There are lots of commonly recognized causes of hearing loss, but not too many people realize the hazards that certain chemicals pose to their hearing. There is an increased exposure risk for people who work in metal fabrication, automotive-plastics, petroleum, and textiles. Your quality of life can be improved by realizing what these chemicals are and how to protect yourself.
Why Are Select Chemicals Harmful to Your Hearing?
The term “ototoxic” means that something has a toxic impact on either the ears themselves or the nerves in the ears that assist our hearing. At home or in the workplace, people can come in contact with ototoxic chemicals. They may absorb these chemicals through the skin, ingest, or inhale them. These chemicals, once they get into the body, will go into the ear, impacting the delicate nerves. The impact is even worse with high levels of noise exposure, leading to temporary or permanent loss of hearing.
The Occupational Safety and Health Administration, or OSHA, defined five kinds of chemicals that can be detrimental to your hearing:
- Pharmaceuticals – Hearing can be damaged by drugs like diuretics, antibiotics, and analgesics. Consult your regular physician and your hearing health specialist about any risks presented by your medications.
- Nitriles – Nitriles such as 3-Butenenitrile and acrylonitrile are used in making products such as automotive rubber and seals, super glue, and latex gloves. Nitrile-based products can be practical because they help repel water, but exposure can harm your hearing.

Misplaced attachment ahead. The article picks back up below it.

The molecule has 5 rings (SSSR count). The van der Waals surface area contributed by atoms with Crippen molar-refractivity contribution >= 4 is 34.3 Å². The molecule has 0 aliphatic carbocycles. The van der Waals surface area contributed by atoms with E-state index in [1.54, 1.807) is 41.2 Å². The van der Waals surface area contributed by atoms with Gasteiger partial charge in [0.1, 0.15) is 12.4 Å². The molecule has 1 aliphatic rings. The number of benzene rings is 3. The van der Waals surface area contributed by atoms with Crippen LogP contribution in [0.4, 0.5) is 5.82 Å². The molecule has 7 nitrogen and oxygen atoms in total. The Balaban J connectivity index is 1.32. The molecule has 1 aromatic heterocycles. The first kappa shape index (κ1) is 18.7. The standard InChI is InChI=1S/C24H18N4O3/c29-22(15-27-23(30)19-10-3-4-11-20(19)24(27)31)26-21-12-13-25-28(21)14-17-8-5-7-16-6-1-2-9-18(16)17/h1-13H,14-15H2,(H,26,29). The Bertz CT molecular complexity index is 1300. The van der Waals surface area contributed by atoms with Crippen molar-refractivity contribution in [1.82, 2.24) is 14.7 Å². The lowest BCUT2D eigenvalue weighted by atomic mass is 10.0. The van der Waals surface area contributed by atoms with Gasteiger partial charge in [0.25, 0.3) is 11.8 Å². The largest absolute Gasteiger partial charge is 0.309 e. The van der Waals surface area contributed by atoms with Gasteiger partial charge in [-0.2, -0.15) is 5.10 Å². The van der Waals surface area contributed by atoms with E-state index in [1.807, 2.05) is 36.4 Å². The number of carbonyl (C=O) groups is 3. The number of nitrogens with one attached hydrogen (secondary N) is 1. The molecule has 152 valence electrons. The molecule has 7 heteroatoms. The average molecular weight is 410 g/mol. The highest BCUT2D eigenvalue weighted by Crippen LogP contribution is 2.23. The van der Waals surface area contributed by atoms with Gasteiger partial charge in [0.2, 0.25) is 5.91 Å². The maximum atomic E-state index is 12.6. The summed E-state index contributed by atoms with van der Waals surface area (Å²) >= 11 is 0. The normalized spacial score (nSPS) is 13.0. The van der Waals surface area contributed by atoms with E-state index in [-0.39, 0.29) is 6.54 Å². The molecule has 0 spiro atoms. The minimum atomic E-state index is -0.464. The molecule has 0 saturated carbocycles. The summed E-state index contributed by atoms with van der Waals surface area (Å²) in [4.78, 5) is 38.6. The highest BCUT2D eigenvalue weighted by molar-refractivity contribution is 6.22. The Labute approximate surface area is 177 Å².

- Metals and Compounds – Hearing loss can be triggered by metals like lead and mercury which also have other adverse health effects. People in the fabricated metal or furniture industries may be exposed to these metals regularly.
- Solvents – Certain industries like plastics and insulation use solvents such as carbon disulfide and styrene in manufacturing. Make sure that if you work in one of these industries, you use all of your safety equipment and talk to your workplace safety officer about your level of exposure.
- Asphyxiants – Asphyxiants decrease the amount of oxygen in the air, and consist of things like carbon monoxide and tobacco smoke. Harmful levels of these chemicals can be produced by vehicles, gas tools, stoves and other appliances.
What Should You do if You’re subjected to Ototoxic Chemicals?
The solution to protecting your hearing from chemical exposure is to take precautions. If you work in an industry such as automotive, fire-fighting, plastics, pesticide spraying, or construction, ask your employer about exposure levels to these chemicals. If your workplace provides safety equipment like protective masks, gloves, or garments, use them.
When you’re at home, read all safety labels on products and adhere to the instructions 100 percent. Use correct ventilation, including opening windows, and staying away from any chemicals or asking for assistance if you can’t understand any of the labels. Chemicals and noise can have a cumulative impact on your hearing, so if you are around both at the same time, take additional precautions. Try to nip any potential problem in the bud by having a routine hearing test if you are on medications or if you can’t steer clear of chemicals. Hearing specialists have experience with the various causes of hearing loss and can help you come up with a plan to stop further damage.